Toronto Feature: Palace Pier

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Palace Pier Ballroom and Convention Hall
A postcard depicting the Palace Pier ballroom and convention hall, circa 1930s (public domain).
Palace Pier 1940s
Palace Pier, circa 1940s (public domain).
Palace Pier Condominiums
Palace Pier survives as the name of a condominium development, 2012 (photo \u00a9 by James Marsh).

Toronto Feature: Palace Pier

"Palace of Fun on the Lake"

This text is from the free Toronto in Time app, which was created by The Canadian Encyclopedia and is available from the App Store and the Google Play store. Visit its companion website, which is linked below, to explore all the features of the app online.

That Palace Pier opened was a miracle. When its original developers received official approval to build an entertainment complex 1 800 feet into Lake Ontario in 1927, they envisioned a grand ballroom holding 3 000 dancing couples, a "palace of fun" for bowling and skating, a bandstand, a theatre, covered walkways, and a steamship dock. But poor fundraising and the Great Depression delayed the laying of a cornerstone by four years. Only the ballroom was built and it stood vacant for a decade.

In June 1941, Palace Pier finally opened as a roller rink. Comedian Bob Hope headlined the grand opening fundraiser for British bombing victims. After a short performance, Hope signed autographs for an hour. According to the Toronto Star, Hope "joked with the crowd, sang at the top of his voice when the mood struck him, or dazzled some sweet young thing with a look."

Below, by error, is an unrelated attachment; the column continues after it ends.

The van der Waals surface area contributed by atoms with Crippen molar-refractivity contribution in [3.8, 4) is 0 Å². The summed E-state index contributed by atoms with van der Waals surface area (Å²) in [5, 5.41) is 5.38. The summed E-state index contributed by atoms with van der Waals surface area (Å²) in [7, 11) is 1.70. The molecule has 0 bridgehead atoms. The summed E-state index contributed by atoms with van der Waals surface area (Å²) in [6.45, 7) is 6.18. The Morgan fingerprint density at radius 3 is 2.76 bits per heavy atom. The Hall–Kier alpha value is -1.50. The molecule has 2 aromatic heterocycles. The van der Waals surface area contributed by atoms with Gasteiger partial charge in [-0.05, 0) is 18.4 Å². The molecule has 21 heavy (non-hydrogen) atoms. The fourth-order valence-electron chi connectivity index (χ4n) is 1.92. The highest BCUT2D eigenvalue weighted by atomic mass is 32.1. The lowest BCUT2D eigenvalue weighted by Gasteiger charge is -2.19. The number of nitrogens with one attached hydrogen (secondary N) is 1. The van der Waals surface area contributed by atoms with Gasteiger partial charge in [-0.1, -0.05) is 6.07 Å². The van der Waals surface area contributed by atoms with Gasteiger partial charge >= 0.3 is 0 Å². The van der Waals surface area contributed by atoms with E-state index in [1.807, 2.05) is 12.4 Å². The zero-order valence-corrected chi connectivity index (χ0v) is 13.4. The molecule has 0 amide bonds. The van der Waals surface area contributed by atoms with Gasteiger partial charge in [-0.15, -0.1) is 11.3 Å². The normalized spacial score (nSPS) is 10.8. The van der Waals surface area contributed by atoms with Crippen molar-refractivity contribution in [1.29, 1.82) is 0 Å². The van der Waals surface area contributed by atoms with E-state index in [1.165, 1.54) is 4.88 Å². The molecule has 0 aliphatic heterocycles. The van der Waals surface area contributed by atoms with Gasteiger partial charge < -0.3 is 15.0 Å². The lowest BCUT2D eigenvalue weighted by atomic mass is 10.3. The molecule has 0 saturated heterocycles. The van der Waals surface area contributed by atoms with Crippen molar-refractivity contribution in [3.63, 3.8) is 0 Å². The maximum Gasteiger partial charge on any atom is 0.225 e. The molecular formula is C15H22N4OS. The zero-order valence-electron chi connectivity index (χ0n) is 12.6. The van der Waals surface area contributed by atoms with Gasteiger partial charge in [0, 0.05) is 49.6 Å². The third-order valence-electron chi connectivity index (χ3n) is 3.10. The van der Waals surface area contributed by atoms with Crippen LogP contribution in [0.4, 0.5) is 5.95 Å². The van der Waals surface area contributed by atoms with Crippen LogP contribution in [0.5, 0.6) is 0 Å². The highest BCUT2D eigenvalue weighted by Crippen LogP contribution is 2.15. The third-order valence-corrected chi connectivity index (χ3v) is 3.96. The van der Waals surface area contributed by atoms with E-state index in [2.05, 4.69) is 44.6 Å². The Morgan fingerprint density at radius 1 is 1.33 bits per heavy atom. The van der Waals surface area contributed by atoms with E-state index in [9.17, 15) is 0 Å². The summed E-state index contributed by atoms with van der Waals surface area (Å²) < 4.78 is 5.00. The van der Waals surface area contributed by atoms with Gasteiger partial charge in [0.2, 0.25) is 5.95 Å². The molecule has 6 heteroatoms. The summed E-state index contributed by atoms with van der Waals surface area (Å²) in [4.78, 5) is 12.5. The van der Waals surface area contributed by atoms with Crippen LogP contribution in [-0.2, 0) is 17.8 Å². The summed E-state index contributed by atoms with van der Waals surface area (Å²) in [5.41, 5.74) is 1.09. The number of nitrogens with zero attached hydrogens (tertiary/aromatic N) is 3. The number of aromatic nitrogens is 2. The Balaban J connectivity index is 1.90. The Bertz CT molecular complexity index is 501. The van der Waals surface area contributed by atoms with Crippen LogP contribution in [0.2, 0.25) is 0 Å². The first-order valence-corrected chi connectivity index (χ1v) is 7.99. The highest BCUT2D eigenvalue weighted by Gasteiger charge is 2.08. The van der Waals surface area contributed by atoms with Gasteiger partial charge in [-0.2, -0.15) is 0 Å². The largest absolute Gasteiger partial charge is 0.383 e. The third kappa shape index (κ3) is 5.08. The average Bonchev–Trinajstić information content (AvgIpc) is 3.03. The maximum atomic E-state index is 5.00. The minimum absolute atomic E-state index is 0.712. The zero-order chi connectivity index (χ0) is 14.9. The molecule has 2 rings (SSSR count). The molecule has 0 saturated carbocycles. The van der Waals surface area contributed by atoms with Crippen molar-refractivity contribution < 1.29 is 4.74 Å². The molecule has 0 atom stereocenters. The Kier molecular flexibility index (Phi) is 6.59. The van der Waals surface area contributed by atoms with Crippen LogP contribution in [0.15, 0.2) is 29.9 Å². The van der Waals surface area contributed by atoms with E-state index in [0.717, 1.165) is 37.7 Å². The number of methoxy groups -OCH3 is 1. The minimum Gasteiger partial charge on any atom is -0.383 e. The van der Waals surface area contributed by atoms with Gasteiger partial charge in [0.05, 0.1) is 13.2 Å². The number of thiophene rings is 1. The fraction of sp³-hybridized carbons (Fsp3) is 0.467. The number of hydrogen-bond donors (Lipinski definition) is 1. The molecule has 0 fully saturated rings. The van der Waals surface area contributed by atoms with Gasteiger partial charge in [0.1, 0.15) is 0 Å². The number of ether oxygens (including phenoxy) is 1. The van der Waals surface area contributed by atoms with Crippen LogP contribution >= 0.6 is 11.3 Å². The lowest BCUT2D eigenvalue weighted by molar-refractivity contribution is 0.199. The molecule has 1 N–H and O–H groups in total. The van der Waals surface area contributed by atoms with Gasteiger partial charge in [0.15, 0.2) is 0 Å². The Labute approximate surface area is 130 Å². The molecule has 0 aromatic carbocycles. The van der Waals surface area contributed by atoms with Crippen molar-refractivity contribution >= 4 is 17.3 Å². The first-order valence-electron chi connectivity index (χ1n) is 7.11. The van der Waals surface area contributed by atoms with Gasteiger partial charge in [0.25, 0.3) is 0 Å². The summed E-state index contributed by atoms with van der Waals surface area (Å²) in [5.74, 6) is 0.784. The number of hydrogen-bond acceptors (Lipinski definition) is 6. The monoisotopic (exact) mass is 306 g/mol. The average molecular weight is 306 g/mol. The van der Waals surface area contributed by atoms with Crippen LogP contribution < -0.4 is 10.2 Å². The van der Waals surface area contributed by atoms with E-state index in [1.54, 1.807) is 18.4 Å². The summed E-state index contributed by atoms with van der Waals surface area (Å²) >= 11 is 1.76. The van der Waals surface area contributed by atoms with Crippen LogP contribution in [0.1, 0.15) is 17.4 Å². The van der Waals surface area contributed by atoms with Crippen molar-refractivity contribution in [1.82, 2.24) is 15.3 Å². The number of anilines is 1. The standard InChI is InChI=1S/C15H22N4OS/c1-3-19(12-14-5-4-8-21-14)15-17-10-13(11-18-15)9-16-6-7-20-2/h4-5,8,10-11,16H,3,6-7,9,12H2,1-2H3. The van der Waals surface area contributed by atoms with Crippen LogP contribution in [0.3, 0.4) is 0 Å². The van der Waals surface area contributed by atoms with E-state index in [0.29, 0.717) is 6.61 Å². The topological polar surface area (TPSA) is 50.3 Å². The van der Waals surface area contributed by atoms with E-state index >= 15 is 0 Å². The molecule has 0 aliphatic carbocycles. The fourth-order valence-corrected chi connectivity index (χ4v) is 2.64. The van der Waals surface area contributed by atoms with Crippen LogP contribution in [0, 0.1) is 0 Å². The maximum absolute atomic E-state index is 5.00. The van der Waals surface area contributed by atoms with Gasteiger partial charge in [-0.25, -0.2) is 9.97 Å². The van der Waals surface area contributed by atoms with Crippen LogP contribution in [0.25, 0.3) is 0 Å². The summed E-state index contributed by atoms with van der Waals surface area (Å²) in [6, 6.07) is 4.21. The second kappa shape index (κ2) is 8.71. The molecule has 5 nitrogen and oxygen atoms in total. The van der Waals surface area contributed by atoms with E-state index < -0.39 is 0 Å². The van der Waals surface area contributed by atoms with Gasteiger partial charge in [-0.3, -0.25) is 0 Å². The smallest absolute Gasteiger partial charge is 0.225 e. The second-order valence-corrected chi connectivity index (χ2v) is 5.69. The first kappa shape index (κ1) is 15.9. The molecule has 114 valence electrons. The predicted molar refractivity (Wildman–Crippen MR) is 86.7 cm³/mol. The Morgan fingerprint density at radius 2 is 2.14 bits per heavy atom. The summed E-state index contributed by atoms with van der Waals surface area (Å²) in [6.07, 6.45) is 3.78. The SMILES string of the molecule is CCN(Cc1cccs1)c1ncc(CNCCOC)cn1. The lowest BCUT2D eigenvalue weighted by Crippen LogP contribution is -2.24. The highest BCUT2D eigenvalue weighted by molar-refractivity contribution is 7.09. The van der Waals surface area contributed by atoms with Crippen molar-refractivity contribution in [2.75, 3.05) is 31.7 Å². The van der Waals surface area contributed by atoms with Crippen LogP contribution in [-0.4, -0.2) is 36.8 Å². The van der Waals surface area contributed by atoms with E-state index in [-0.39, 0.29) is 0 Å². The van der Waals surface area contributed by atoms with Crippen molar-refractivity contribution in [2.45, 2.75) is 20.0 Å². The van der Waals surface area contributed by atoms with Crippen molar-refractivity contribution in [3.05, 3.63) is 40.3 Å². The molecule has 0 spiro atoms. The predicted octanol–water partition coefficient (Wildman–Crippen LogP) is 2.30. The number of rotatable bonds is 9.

Over its two decades as an entertainment venue, Palace Pier hosted big bands, dances, political rallies, and boxing matches. Its demise was swift: an early morning blaze in January 1963, visible from Buffalo, reduced it to ruins. The site sat vacant for a decade until a condominium development assumed its site and name in the mid-1970s. Today, one memorialized concrete pier remains from the original structure, south of the Waterfront Trail and west of the Humber River.

See also Dance Bands.


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